Many caregivers see their own work as voluntary, while the illness that their loved one faces is not. This leaves them unsure about their “right” to experience fatigue in an activity that they “chose” to do.
Many caregivers contrast their own difficulties with the challenges faced by their loved ones, and they feel guilty that they’re “complaining” about fatigue.
Many caregivers feel isolated in their caregiving, and are not sure where they would get relief even if they did acknowledge fatigue.
Caregivers talk about not wanting to add to the burden of a sick loved one by admitting that caregiving is difficult.
The predominant theme I have heard from caregivers when they are in my office is a mix of guilt (because they are feeling caregiver fatigue when a loved one is ill) and isolation (a sense that there is no one to step in and assist them).
How to Avoid Caregiver Fatigue
If you have read through the first few sections of this article and found yourself nodding your head, or felt a sense of recognition, then this section is incredibly important for you. Many caregivers I have spoken with look incredulous when I bring up self-care. They have just told me how complicated and time-stressed their lives are. Then I ask them to fit another activity into their lives: time for themselves. I’ll ask you, as I ask my clients, to hang in here with me. I’m not saying that you need to go to the gym daily, or find an hour-long yoga class. Both of those would be great choices, but I recognize that time is one of the most precious commodities that a caregiver has. And right this minute, you may not be sure how to carve out an hour or two for yourself even once, let alone on a regular basis.I am asking you to pause and recognize that keeping yourself healthy is a huge piece of how you will continue to be available to your loved one as the caregiver they need. Keeping yourself healthy and your sense of self nourished will allow you to be a more present and engaged caregiver. Keeping yourself healthy will mean that you have a smile to share along with that meal. It will help keep the frustration that can be part of caregiving from turning into resentment for a person you love.Self-care can be done in small bites. In fact, you can do some while you finish reading this article.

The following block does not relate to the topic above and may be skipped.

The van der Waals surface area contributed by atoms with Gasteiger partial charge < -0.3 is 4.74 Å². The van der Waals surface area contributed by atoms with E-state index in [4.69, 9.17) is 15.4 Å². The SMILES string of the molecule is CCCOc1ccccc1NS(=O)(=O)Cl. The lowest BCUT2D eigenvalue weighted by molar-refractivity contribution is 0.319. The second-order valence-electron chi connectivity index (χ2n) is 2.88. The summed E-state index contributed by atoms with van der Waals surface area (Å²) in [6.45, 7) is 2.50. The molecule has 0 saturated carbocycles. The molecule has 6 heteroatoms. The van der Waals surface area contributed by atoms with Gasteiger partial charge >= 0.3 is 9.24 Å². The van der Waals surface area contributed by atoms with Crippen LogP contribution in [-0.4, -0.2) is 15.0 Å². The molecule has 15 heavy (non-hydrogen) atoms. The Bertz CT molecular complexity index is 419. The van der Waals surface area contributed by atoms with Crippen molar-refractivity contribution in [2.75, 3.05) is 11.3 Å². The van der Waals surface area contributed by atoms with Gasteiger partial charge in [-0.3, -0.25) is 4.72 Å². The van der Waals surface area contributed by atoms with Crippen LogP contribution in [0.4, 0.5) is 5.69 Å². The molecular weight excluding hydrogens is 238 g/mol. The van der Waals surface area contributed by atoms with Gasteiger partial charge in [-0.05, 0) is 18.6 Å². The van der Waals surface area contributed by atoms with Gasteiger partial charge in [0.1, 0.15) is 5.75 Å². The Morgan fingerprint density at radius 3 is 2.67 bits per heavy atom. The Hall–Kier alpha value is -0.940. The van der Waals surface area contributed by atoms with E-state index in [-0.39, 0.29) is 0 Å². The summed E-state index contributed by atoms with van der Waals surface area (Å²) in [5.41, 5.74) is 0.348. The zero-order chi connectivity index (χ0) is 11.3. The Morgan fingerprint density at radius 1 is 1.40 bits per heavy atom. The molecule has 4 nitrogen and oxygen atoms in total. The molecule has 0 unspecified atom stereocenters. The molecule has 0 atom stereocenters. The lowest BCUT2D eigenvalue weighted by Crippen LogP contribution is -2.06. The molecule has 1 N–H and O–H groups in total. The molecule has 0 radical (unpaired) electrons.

Take a few deep, full breaths as you continue to read. Get the oxygen flowing in your whole body.
If caregiving has disrupted your exercise routine, google “chair exercise.” Maybe you and your loved one can do some together.
Choose foods that are bright and delicious.
Spend 10 minutes a day doing the crossword, reading a book, or otherwise participating in an activity that you enjoy.
If you want to go big, ask a friend or family member to sub in for you as temporary caregiver while you catch a movie, walk in the park, or have a meal out.
The next step would be to build in regular breaks for yourself, when you are officially “off-duty” as caregiver.
These small activities will go a long way towards pushing back some of the fatigue that comes with caregiving. If you still notice that you feel drained, frustrated, or resentful, please consider reaching out to a support group or seeking therapy to deepen your support.If you’re an eldercare agency, register for a demonstration and free class from Care Academy. Go to our site and click Request a Demo.